El Calafate

Trip Start Nov 21, 2007
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Trip End Oct 01, 2008


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Flag of Argentina  ,
Sunday, January 13, 2008

We made it to our 4th country!!! (only for a few days though!) We are in another portion of Patagonia where the thing to see is a glacier called Perito Moreno.  It is known as the highlight of Parque National Los Glaciares.  By the way, just a small fact...the Argentine citizens pay $12 pesos to get into the park, or ~$4.  Others pay...are you ready...$40 pesos which is about $13.  Not that it breaks the bank, but man, really!

We took a large bus where supposedly we got the last seats.  However, when you see the number of buses in one of our pictures, you will wonder just how many people visit this place a day.  One statistic we read was that El Calafate has about 12,000 people and there are 2,500 tourist a day that ebb and flow every day.  It is a massive tourist spot.

We had a nice lunch of peanut butter and peach jelly (sorry Dad, no grape!) sandwich and ham and cheese for about 2 hours in front of the huge glacier.  It would drop pieces of ice which is called calving.  The sound was massive.  Some sounded like a gun shot, some were more like a bomb.  You would hear the noise and quickly scan the surface to try to see it fall.  Pretty entertaining lunch time!

Then on to the real fun...ICE TREKKING!  A boat took us closer to the glacier.  We then put on these devices called crampons (basically ice pics you tie on to your shoes with shoestrings) which helped us walk on the ice. They looked about like something my grandad might create, but they did the job and our group of 14 made it the whole time with no falls.  It was very rugged terrain.  Hard to describe really.  We roamed around the ice for about 1.5 hours.  At the end, they offered us treats and whiskey before our boat and bus ride home.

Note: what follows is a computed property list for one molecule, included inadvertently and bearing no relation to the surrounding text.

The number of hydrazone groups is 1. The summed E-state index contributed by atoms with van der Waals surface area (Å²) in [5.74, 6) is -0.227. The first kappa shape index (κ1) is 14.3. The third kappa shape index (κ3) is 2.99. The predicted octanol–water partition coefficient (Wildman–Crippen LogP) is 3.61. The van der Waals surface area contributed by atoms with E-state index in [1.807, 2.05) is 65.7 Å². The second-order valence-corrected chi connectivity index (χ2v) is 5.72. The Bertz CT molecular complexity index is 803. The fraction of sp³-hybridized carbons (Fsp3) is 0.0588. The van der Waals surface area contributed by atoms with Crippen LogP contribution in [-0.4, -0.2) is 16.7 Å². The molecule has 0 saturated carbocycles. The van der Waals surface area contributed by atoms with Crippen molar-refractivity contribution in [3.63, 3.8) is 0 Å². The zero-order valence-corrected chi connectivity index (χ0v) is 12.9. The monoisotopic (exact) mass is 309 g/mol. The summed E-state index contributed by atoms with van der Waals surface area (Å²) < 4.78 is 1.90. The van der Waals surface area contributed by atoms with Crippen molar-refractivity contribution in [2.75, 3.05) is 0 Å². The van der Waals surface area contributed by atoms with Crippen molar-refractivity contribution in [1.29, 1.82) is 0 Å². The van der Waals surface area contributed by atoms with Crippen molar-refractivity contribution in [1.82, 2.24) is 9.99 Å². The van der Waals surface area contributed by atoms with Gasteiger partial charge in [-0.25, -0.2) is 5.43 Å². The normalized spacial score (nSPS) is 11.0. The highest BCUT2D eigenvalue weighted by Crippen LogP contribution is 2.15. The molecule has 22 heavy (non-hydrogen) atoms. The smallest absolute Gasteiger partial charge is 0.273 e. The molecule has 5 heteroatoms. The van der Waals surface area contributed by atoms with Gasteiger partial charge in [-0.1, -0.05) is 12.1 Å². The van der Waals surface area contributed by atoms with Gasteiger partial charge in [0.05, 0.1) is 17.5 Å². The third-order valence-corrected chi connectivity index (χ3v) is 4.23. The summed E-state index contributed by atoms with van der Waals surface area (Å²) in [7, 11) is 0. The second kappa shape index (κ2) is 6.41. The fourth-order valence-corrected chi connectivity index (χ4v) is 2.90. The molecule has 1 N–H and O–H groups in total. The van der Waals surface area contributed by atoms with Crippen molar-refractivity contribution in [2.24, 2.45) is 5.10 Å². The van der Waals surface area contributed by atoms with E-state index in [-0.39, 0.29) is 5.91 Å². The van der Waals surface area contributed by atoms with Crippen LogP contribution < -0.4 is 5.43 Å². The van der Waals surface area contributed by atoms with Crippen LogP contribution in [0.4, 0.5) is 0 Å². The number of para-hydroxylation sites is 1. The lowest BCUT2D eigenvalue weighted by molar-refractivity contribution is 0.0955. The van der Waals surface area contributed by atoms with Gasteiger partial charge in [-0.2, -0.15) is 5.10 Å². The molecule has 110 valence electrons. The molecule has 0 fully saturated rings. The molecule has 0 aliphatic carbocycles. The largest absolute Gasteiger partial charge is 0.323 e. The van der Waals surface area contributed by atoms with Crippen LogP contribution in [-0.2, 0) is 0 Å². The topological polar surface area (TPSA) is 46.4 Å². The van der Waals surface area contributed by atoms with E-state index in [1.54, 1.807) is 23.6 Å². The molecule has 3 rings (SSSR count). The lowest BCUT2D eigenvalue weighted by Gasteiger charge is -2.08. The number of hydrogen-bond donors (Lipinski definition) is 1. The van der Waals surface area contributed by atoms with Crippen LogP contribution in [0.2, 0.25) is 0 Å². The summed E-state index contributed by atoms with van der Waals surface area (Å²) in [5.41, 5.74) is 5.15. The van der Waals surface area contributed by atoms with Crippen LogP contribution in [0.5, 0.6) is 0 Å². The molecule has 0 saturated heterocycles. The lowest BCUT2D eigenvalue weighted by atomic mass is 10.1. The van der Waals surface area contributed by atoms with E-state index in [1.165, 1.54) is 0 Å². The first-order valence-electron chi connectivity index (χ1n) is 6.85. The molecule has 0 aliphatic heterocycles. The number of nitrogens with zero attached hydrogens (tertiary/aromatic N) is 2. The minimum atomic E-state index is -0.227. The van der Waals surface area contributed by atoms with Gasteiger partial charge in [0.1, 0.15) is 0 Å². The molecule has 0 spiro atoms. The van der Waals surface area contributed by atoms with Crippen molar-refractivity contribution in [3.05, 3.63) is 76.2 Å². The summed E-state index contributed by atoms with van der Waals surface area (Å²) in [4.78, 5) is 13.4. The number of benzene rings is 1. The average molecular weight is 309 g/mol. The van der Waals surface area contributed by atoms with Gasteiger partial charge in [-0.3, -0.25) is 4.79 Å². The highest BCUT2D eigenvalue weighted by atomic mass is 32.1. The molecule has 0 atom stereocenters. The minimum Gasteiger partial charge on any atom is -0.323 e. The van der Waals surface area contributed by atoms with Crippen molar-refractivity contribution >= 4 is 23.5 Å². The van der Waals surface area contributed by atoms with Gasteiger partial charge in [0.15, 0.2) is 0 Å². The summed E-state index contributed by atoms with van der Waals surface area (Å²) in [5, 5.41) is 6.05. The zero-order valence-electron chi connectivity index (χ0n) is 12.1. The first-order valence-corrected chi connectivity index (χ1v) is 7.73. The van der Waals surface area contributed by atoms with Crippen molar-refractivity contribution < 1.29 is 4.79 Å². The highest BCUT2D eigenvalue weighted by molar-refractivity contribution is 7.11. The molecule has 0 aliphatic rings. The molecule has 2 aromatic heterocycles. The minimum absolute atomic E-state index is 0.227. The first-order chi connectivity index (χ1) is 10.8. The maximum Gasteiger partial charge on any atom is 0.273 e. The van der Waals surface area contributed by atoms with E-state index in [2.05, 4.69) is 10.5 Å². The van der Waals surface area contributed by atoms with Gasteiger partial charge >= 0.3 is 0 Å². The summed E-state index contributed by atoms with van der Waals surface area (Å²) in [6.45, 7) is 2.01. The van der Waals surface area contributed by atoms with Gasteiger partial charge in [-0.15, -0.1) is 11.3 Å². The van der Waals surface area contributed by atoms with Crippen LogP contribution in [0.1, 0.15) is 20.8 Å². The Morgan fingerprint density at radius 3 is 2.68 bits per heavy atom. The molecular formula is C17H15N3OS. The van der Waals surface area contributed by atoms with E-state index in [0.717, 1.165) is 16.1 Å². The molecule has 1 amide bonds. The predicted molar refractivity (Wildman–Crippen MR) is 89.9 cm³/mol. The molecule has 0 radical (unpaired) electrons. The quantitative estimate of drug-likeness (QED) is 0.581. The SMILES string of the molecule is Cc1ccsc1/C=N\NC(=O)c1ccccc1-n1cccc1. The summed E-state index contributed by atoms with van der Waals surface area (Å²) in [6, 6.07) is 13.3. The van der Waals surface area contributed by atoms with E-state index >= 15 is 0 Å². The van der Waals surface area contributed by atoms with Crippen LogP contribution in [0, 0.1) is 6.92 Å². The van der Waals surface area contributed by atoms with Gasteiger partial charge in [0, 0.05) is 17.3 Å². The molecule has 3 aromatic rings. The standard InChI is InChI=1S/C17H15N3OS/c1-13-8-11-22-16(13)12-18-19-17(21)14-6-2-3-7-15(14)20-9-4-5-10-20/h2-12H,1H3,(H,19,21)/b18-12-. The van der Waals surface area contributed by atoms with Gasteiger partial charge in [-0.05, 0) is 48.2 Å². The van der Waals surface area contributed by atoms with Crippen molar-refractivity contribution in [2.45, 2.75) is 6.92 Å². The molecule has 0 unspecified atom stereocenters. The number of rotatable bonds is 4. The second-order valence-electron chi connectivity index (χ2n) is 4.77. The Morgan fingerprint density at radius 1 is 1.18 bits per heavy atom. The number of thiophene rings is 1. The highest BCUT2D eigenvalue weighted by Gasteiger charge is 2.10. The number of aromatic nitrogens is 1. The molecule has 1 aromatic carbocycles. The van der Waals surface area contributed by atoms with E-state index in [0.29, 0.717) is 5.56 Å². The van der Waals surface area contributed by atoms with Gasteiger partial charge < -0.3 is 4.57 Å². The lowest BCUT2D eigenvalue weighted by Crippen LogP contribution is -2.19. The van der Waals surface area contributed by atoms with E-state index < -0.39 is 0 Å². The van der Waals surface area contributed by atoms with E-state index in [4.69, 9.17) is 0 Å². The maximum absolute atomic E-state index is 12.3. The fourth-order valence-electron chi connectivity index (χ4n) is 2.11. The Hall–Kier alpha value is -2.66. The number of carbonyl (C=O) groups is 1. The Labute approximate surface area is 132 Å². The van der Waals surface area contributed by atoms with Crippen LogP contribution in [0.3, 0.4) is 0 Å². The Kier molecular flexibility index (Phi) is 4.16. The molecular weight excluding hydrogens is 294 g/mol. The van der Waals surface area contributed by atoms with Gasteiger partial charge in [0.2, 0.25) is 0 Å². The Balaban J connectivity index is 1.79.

We kept having a difficult time trying to grasp just how big the glacier was...we heard the height was 40 to 70 meters.  You will see some pics (as soon as we get a better connection) where there is a tour boat up near the ice, it looked sooo tiny!!  We hope this helps you understand the massive size of this glacier. 

The other impressive thing is the color of blue you see in the ice.  It is the purest blue and really gives a great example of "ice blue."  We took pictures trying to show this, but we are sure it will just look like a puddle of water!  Sometimes pics don't cut it!
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